This page can be viewed at http://www.historycommons.org/entity.jsp?entity=homestead_air_reserve_base_1
Three men hijack a commercial airliner and threaten to crash it into a nuclear plant, and authorities also fear they might crash it into President Richard Nixon’s winter home in Florida. (Graff 2011, pp. 43-47) The hijacking occurs on Southern Airways Flight 49, a DC-9 bound from Memphis, Tennessee, to Miami, Florida, with scheduled stops in Birmingham, Alabama, Montgomery, Alabama, and Orlando, Florida. (Koerner 6/19/2013) The plane has 27 passengers and four crew members on board. The hijackers—three men with criminal records—are Lewis Moore, Henry Jackson, and Melvin Cale. The aim of the hijacking, Moore will later say, is to bring attention to the brutality and racism of the Detroit Police Department. The ordeal, which lasts 29 hours, is, at the current time, “the most chilling domestic hijacking in US history,” according to national security historian Timothy Naftali. (Naftali 2005, pp. 61; Allen 6/6/2016)
Hijackers Demand a $10 Million Ransom - The hijackers manage to smuggle guns and grenades onto Flight 49 in a raincoat. (Koerner 6/19/2013) The plane takes off from Memphis at 5:05 p.m. on November 10. The hijackers seize control of it at 7:22 p.m., during the second leg of the flight. One of them enters the cockpit carrying a revolver and with an arm around the neck of a flight attendant. He tells the pilot, William Haas, “Head north, Captain, this is a hijacking.” (Detroit Free Press 11/12/1972; Graff 2011, pp. 43) The hijackers demand $10 million to release the plane. (Naftali 2005, pp. 61) Haas transmits a hijack code to air traffic controllers who, in response, begin the well-known and widely used procedures for dealing with a hijacking. They notify the FBI in Washington, DC, and the Federal Aviation Administration’s special hijacking command post.
Airline Is Told of the Hijackers' Ransom Demand - The plane lands in Jackson, Mississippi, at 8:10 p.m. to be refueled and then takes off at 8:36 p.m., heading for Detroit, Michigan, where the hijackers intend to settle their complaints with city officials. At around 10:30 p.m., while the plane is circling over Detroit, the FBI notifies the city’s mayor and Southern Airways of the hijackers’ ransom demand. At 12:05 a.m. on November 11, the plane leaves the Detroit area due to bad weather and heads for Cleveland, Ohio, where it lands and is refueled. It takes off from Cleveland at 1:38 a.m. and heads for Toronto, Canada.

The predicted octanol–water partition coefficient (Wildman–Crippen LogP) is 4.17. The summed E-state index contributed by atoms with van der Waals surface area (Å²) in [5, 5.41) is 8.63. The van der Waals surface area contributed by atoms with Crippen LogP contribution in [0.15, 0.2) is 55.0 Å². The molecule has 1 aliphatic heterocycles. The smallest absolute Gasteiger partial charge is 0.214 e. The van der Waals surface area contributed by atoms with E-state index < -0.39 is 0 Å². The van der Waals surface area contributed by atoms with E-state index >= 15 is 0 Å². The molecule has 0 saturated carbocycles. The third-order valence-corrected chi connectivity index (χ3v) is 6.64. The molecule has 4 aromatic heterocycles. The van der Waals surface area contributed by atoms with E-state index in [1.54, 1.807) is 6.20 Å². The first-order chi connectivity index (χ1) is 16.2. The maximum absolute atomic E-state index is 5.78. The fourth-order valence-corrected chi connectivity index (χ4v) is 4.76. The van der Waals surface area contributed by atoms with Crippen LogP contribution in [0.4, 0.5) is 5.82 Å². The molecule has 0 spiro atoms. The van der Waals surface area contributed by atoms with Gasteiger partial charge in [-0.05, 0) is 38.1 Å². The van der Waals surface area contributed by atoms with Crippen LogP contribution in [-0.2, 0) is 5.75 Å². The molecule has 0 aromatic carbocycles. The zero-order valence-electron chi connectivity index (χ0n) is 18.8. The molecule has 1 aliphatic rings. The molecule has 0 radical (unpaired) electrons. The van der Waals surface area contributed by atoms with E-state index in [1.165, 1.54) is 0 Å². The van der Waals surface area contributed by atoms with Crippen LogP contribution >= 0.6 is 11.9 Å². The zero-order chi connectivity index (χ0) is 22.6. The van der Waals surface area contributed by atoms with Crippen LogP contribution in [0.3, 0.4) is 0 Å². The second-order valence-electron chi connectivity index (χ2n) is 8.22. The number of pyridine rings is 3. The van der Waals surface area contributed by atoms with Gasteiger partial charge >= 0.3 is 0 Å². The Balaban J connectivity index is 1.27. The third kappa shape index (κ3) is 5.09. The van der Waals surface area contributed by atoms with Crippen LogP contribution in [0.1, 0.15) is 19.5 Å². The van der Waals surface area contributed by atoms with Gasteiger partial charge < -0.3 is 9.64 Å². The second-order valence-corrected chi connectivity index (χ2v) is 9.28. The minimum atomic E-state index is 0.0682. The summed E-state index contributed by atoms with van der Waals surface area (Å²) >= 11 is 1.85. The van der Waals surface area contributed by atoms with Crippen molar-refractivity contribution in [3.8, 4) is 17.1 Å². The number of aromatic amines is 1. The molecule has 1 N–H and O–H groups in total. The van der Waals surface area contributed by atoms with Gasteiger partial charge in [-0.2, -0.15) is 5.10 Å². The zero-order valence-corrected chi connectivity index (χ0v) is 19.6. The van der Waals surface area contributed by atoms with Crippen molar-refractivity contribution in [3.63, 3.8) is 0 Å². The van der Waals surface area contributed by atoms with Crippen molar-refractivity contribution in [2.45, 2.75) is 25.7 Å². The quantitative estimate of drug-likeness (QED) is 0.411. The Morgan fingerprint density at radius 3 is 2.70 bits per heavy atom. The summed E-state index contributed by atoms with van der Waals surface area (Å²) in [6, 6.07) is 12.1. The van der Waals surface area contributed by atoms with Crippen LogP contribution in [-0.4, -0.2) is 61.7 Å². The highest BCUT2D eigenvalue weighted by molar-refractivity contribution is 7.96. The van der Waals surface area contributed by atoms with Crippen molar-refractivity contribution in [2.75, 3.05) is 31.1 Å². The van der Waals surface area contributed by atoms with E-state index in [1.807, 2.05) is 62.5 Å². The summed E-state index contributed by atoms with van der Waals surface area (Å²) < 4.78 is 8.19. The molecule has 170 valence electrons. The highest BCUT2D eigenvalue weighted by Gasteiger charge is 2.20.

Hijackers Threaten to Crash the Plane into a Nuclear Facility - While it is on the ground in Toronto, the hijackers learn that Southern Airways has only gathered $500,000 in ransom money. They refuse to take this and release the passengers. Consequently, after being refueled, the plane takes off at 6:15 a.m. and flies back to the US. It heads for Knoxville, Tennessee. As it is ascending, the hijackers tell controllers that unless their demands are met, they will crash Flight 49 into the Oak Ridge nuclear facility, near Knoxville. (Detroit Free Press 11/12/1972; Graff 2011, pp. 43-45) Jackson says: “We’re tired of all this bull. No more foolin’ around. We’re taking this f_cker to Oak Ridge and dive it into a nuclear reactor.” (Burleson 2007, pp. 66) By this time, the White House, the Pentagon, and the Atomic Energy Commission are all involved in dealing with the crisis. (Graff 2011, pp. 45) Meanwhile, key personnel at Oak Ridge discuss the possible outcomes of Flight 49 crashing into their facility. At the bare minimum, they all agree, the impact could rupture the protective shell and result in a massive release of radioactivity; the worst possibility is a core meltdown. (Burleson 2007, pp. 66-67)
White House Official Talks to the Hijackers - The plane diverts to Lexington, Kentucky, to be refueled and, by 11:00 a.m., is again over Oak Ridge. The hijackers are then connected to the White House. John Ehrlichman, the president’s top domestic aide, comes on the radio and Jackson tells him, “I’m up over Oak Ridge, where I’ll either throw a grenade or I’ll put this plane down nose first.” He says he and the other hijackers want a letter signed by the president stating that their ransom money is a grant from the government and they won’t be prosecuted. Ehrlichman says it will take some time to fulfil their request.
Hijackers Receive the Ransom Money - The hijackers then direct the plane to Chattanooga, Tennessee, where it lands at 1:30 p.m. It is refueled and the hijackers are given the ransom money, along with food and other supplies. Southern Airways has only been able to put together $2 million, but the airline is assuming—correctly, as it turns out—that the hijackers will lack the time to count the money and realize it is much less than the amount they demanded. The plane leaves Chattanooga at 2:35 p.m. and heads to Cuba, where many hijackers fled during the 1960s and early 1970s.